When the 9-year-old was asked by police how he was able to manipulate the handgun, he said he “learned it from video games.”

- See more at: http://www.chieftain.com/news/crime/2783371-120/police-child-jay-girl

A modern-day Dust Bowl

By Holly Bailey,

BAKERSFIELD, Calif. — Bob Taylor was barely 2 years old when his parents packed as many belongings as they could into their rickety old car and headed west from New Mexico toward California.

It was 1936, the height of the Dust Bowl, when the worst drought the country had ever seen forced tens of thousands of families to abandon their parched farmlands and head west in the hope of finding jobs and a more stable life.

Taylor’s parents were farm laborers, cotton pickers from Oklahoma and Texas who had slowly inched their way west chasing the crops that had somehow managed to survive the lack of rain. But then came the terrible dust storms, choking black blizzards of dirt fueled by the loose soil of eroded farmlands that swept across the plains, turning the days as dark as night. They were monsters that suffocated the life out of anything the drought hadn’t managed to kill — crops, animals and even people, who began to die from the dust that filled their lungs.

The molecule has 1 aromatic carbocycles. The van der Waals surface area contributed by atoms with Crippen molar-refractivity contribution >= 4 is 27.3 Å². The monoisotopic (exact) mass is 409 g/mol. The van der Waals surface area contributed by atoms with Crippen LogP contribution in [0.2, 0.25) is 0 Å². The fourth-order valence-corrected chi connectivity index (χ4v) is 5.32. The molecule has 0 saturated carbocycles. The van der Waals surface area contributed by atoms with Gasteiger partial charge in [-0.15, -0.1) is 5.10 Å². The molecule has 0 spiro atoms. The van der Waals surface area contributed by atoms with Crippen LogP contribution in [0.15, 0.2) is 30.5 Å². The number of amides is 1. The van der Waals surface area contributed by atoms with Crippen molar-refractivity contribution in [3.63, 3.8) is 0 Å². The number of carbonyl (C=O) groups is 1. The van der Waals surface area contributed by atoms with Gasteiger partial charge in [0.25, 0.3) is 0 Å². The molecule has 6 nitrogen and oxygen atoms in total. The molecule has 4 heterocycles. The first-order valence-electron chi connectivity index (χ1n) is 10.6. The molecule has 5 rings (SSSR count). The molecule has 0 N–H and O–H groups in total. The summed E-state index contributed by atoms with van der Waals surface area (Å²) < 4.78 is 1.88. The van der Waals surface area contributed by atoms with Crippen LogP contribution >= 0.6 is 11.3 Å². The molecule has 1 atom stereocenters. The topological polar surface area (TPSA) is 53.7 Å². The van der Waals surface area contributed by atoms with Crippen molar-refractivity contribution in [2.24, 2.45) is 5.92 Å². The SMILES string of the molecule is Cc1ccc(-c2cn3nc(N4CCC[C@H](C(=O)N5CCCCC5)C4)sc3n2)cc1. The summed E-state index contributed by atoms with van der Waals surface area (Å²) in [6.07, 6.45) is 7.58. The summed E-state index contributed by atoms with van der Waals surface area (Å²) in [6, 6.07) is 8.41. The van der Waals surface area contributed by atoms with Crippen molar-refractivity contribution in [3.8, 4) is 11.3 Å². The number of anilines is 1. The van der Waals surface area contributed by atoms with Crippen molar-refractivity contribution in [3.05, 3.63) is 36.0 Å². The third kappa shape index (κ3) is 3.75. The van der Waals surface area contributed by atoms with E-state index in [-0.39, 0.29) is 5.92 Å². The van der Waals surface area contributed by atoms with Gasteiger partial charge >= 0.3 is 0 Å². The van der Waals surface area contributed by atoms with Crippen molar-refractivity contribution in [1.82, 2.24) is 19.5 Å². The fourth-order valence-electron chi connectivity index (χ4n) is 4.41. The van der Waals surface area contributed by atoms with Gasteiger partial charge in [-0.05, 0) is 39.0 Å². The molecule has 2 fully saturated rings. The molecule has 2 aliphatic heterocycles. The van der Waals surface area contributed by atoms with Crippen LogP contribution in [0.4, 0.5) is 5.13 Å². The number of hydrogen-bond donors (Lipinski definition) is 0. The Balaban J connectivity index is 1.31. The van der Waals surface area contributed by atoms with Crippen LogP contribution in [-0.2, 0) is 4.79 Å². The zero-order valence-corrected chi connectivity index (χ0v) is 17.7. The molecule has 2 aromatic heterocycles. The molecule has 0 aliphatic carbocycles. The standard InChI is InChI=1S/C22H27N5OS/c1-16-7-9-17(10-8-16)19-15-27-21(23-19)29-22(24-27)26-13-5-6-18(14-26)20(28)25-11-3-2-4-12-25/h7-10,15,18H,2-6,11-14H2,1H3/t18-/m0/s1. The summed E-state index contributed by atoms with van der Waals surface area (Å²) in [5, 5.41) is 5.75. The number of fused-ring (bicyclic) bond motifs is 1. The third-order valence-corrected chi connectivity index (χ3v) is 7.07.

Taylor was too young to remember how bad it was. But he grew up hearing the stories from his parents, of how the land that had once been so rich and lush and healthy had slowly turned cracked and brittle and unwelcoming of life. How a drought that initially seemed like nothing more than a passing dry spell gradually unfolded into a disaster that destroyed the livelihoods of millions of people and deeply scarred the land in ways that never really healed.